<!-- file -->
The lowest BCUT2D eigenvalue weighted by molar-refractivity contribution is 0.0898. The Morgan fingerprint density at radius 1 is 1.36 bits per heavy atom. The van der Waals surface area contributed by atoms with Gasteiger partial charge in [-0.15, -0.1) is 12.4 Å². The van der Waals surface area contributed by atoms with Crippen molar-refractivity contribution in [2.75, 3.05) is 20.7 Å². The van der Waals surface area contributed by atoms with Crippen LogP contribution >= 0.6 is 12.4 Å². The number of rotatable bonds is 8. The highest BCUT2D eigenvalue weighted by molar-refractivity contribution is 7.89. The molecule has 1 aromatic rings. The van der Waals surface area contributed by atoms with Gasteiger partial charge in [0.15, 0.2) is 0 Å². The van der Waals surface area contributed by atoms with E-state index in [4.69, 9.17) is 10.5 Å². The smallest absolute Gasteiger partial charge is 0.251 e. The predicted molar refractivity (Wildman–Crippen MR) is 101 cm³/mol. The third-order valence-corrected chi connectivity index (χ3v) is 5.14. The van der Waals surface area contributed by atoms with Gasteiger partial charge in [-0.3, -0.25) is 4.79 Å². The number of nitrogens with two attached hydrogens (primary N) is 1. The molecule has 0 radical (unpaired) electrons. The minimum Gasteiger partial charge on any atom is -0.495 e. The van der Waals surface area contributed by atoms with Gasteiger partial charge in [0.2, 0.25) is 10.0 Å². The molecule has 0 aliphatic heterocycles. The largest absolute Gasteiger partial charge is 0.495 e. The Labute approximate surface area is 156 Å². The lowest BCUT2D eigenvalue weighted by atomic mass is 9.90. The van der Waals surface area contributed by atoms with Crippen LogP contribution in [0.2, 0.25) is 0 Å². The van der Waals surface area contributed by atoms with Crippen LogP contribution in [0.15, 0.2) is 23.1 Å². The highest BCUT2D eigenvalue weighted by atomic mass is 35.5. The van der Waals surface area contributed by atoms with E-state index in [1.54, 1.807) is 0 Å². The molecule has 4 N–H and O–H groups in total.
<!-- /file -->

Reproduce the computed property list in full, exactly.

The lowest BCUT2D eigenvalue weighted by molar-refractivity contribution is 0.0898. The Morgan fingerprint density at radius 1 is 1.36 bits per heavy atom. The van der Waals surface area contributed by atoms with Gasteiger partial charge in [-0.15, -0.1) is 12.4 Å². The van der Waals surface area contributed by atoms with Crippen molar-refractivity contribution in [2.75, 3.05) is 20.7 Å². The van der Waals surface area contributed by atoms with Crippen LogP contribution >= 0.6 is 12.4 Å². The number of rotatable bonds is 8. The highest BCUT2D eigenvalue weighted by molar-refractivity contribution is 7.89. The molecule has 1 aromatic rings. The van der Waals surface area contributed by atoms with Gasteiger partial charge in [0.15, 0.2) is 0 Å². The van der Waals surface area contributed by atoms with E-state index in [4.69, 9.17) is 10.5 Å². The smallest absolute Gasteiger partial charge is 0.251 e. The predicted molar refractivity (Wildman–Crippen MR) is 101 cm³/mol. The third-order valence-corrected chi connectivity index (χ3v) is 5.14. The van der Waals surface area contributed by atoms with Gasteiger partial charge in [-0.3, -0.25) is 4.79 Å². The number of nitrogens with two attached hydrogens (primary N) is 1. The molecule has 0 radical (unpaired) electrons. The minimum Gasteiger partial charge on any atom is -0.495 e. The van der Waals surface area contributed by atoms with Gasteiger partial charge in [0.2, 0.25) is 10.0 Å². The molecule has 0 aliphatic heterocycles. The largest absolute Gasteiger partial charge is 0.495 e. The Labute approximate surface area is 156 Å². The lowest BCUT2D eigenvalue weighted by atomic mass is 9.90. The van der Waals surface area contributed by atoms with Crippen LogP contribution in [0.2, 0.25) is 0 Å². The van der Waals surface area contributed by atoms with Crippen LogP contribution in [0.15, 0.2) is 23.1 Å². The highest BCUT2D eigenvalue weighted by atomic mass is 35.5. The van der Waals surface area contributed by atoms with E-state index in [1.54, 1.807) is 0 Å². The molecule has 4 N–H and O–H groups in total.